We love collaborations! Together with Everwave, we collect 1 kg of waste from the world’s waters for each download of the Faircado extension. We spent Black Friday this year cleaning the streets of Berlin from overconsumption together with the Litter Picker initiative. Faircado is a member of the Greentech Alliance and Leaders for Climate Action. We believe the industry doesn’t need more competition; it needs collaborations. It is the most effective way to create sustainable change, just like the European Union’s founding fathers (and mothers!) did it 70 years ago. Real change can only come from bringing people together.

What is the long-term aim of Faircado?

We are here to turn e-commerce into re-commerce. To contribute to a waste-free world by accelerating the switch from a linear to a circular economy. And to make second-hand every consumer’s first choice.

What positive trends/signs do you see unfolding?

Every new report on re-commerce makes us more positive about the future. The EU is moving towards stronger regulations on reuse and recycling, consumers are turning more and more to second-hand products, pushing traditional businesses (like Decathlon, IKEA, Zalando, etc.) to hop on the train of resale en masse, scared of missing it. It shows the power that people have when they decide to vote with their money. I love that!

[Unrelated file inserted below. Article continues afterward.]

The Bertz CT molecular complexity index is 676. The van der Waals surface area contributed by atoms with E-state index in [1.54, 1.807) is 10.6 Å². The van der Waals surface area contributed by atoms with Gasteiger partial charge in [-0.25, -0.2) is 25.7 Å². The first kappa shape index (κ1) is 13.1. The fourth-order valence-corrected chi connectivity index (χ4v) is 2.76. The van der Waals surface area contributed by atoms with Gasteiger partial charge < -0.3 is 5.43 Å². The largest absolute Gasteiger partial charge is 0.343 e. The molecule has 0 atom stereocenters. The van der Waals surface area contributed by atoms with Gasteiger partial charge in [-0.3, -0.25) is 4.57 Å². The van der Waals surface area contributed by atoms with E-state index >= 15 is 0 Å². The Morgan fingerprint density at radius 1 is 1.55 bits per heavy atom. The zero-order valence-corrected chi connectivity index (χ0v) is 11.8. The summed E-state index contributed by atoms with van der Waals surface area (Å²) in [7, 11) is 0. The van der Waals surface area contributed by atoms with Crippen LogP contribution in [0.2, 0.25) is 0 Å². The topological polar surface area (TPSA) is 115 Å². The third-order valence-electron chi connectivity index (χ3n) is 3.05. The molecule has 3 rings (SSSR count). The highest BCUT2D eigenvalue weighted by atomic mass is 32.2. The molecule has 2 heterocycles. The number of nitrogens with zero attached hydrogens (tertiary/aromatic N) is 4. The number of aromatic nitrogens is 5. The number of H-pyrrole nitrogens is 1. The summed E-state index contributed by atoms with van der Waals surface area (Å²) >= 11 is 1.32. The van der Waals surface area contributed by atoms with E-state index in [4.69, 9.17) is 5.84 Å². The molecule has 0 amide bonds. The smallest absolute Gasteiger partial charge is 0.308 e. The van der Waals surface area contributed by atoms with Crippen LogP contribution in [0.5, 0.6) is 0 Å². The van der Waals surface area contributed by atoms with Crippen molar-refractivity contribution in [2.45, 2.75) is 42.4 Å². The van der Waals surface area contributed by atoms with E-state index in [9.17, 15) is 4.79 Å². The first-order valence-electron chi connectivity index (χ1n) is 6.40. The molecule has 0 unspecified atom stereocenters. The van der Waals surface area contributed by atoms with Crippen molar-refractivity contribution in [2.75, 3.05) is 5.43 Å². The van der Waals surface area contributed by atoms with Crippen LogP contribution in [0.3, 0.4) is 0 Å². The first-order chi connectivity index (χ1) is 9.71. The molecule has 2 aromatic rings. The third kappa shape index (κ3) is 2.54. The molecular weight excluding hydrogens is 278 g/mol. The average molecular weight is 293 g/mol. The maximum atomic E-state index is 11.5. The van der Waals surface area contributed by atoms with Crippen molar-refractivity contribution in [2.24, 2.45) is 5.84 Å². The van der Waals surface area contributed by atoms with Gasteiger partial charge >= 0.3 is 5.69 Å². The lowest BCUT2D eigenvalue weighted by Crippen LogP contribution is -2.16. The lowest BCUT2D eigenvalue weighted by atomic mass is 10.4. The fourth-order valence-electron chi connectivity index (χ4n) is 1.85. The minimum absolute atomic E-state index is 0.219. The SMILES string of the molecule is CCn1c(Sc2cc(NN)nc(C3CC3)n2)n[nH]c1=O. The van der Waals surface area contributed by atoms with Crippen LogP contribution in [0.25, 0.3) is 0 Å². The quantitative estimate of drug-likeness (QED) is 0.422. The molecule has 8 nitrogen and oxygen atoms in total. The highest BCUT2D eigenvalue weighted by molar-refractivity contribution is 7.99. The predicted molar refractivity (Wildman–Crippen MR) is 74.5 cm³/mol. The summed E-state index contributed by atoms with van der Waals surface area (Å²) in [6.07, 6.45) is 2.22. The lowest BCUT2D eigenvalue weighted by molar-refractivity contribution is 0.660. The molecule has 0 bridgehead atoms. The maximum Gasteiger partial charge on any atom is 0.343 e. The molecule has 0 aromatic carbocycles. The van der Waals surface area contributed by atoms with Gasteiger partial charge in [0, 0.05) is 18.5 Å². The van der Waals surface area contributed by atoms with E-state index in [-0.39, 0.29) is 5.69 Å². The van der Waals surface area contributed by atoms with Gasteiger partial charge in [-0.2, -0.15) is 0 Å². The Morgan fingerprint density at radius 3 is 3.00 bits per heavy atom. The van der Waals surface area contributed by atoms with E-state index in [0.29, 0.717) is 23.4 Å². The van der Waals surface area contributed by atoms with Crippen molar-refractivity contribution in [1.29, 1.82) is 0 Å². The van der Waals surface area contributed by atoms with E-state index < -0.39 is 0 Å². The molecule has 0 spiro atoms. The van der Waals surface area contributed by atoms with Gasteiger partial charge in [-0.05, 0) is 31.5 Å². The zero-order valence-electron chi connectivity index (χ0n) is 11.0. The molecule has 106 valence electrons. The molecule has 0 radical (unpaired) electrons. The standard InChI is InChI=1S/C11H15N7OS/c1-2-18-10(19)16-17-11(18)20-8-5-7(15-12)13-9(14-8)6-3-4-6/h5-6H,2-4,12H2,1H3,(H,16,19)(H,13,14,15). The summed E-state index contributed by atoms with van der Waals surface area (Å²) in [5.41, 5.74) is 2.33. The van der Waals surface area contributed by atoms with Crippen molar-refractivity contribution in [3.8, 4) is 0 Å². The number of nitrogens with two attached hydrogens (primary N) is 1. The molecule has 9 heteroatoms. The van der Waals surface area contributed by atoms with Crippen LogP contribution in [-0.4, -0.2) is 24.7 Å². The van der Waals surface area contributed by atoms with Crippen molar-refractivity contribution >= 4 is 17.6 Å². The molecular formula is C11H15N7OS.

Patricia Allen
Patricia Allen
is the Head of Content at EU-Startups. With a background in politics, Patricia has a real passion for how shared ideas across communities and cultures can bring new initiatives and innovations for the future. She spends her time bringing you the latest news and updates of startups across Europe, and curating our social media.